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Paying attention to your cycles of energy and enthusiasm can lead to better work productivity and outcomes.
I’ve been enjoying several good weeks. Some of that is to be expected at this time of year. I’m a big fan of summer, complete with long hours of daylight, soaring temps, and abundant flora and fauna everywhere I look. By contrast, I can get a little grim and enervated for a few weeks on either side of the winter solstice.
This is far from unique to me. Most people are familiar with the notion of circadian rhythms, cycles based on a day, but circannual rhythms are also a known phenomenon. Circa-monthly, too (I don’t know a tidier term for that one).
Such cycling goes well beyond the biological. Put humans together in a society, and they start playing off of one another to create other cycles. Bull-and-bear stock markets. Larger-scale economic upturns and downturns. Political sentiment. An individual immersed in all of these cycles might be hard-pressed to identify which of them is having what effect on his subjective reality. One might even subscribe to – or invent – unverifiable cyclic events in a search for explanation, if not predictability (astrology, anyone?).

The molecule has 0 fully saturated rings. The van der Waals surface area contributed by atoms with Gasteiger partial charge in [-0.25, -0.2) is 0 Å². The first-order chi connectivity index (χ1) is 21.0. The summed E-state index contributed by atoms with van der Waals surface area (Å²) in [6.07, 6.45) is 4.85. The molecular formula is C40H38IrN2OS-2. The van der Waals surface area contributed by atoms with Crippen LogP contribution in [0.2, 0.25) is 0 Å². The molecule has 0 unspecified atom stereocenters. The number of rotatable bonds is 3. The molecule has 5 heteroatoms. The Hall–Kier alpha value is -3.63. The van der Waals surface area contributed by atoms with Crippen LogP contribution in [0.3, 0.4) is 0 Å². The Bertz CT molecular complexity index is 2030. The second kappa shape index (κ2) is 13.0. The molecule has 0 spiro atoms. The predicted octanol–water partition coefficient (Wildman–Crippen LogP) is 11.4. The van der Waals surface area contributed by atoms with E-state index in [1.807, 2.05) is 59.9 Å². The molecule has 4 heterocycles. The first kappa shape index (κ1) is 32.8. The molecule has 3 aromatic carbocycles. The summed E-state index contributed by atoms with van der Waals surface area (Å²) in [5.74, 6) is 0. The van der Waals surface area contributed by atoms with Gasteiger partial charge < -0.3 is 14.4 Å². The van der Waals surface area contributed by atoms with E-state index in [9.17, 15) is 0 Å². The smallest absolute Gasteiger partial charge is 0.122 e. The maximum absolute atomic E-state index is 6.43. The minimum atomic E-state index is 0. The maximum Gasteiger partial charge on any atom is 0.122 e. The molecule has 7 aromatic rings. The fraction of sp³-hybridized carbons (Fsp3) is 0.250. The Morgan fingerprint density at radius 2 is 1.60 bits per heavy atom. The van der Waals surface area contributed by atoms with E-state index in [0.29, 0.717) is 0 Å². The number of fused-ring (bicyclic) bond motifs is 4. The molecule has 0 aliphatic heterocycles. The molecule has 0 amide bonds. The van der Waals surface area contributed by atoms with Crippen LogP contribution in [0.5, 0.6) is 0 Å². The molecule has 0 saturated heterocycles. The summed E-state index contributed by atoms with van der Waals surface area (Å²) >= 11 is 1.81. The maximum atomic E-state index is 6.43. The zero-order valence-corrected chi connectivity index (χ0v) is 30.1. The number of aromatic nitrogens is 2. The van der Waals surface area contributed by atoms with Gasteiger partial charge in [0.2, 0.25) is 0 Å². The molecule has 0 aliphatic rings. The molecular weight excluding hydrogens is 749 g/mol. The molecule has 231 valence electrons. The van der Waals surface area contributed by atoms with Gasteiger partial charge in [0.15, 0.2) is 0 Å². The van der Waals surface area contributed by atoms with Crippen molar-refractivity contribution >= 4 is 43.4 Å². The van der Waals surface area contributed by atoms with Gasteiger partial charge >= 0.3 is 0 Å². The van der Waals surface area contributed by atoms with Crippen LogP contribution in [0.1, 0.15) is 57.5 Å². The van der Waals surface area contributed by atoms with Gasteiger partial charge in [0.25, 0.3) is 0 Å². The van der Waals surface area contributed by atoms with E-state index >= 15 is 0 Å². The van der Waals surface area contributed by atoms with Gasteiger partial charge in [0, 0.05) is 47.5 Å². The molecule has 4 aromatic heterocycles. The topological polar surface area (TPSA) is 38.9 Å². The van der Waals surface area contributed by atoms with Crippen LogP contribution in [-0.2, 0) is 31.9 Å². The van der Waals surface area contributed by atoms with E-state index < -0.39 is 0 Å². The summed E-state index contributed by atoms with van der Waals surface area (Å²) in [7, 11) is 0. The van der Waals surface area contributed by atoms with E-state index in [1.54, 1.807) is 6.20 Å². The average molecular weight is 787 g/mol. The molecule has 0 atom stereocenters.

So, as I imagine most people do, I perceive cycles in my life. Mood, energy-level, motivation. Spates of good/bad news, even “luck,” as unscientific as such a thing seems to be for a physician to talk about. As a human, being a pattern-recognition machine, I probably selectively notice and overestimate things that mesh with whatever cyclic phase I’m in. If I’m in a good mood and a dozen random events come my way, I might perceive more of them to be positive than I otherwise would…and/or I might be less inclined to notice unhappier stuff.
(Lest it need saying: I’m not talking about pathological, unstable stuff like cyclothymia here. Any readers experiencing ego-dystonic cycling should probably be seeking individualized treatment from a mental health professional rather than hoping for direction from online blogs.)
I’ve come to find it worth my while to recognize my cycles, however subjective they may be, and when possible to adjust my behavior to take advantage of them. Or, to minimize whatever negative impact they might otherwise have.
An analogy: You’re pushing a kid on a swing-set. The swing is cycling between forward and backward arcs. If you want to make it go higher, you give it a push when the momentum of the cycle is in your favor—that is, the kid is moving forward, away from you. Pushing against the momentum, when he’s coming back towards you, will be disruptive, taking away from his overall arc (and being pretty jarring to the kid).
Similarly, if I can tell I’m on an upswing—good mood, high energy, things seeming to be going my way—I’ve got a better chance of good results when taking on tasks: getting chores done, solving problems, even writing columns like this one. If I’m “not feeling it,” I’m much better off leaving things for later on than forcing myself to plow ahead.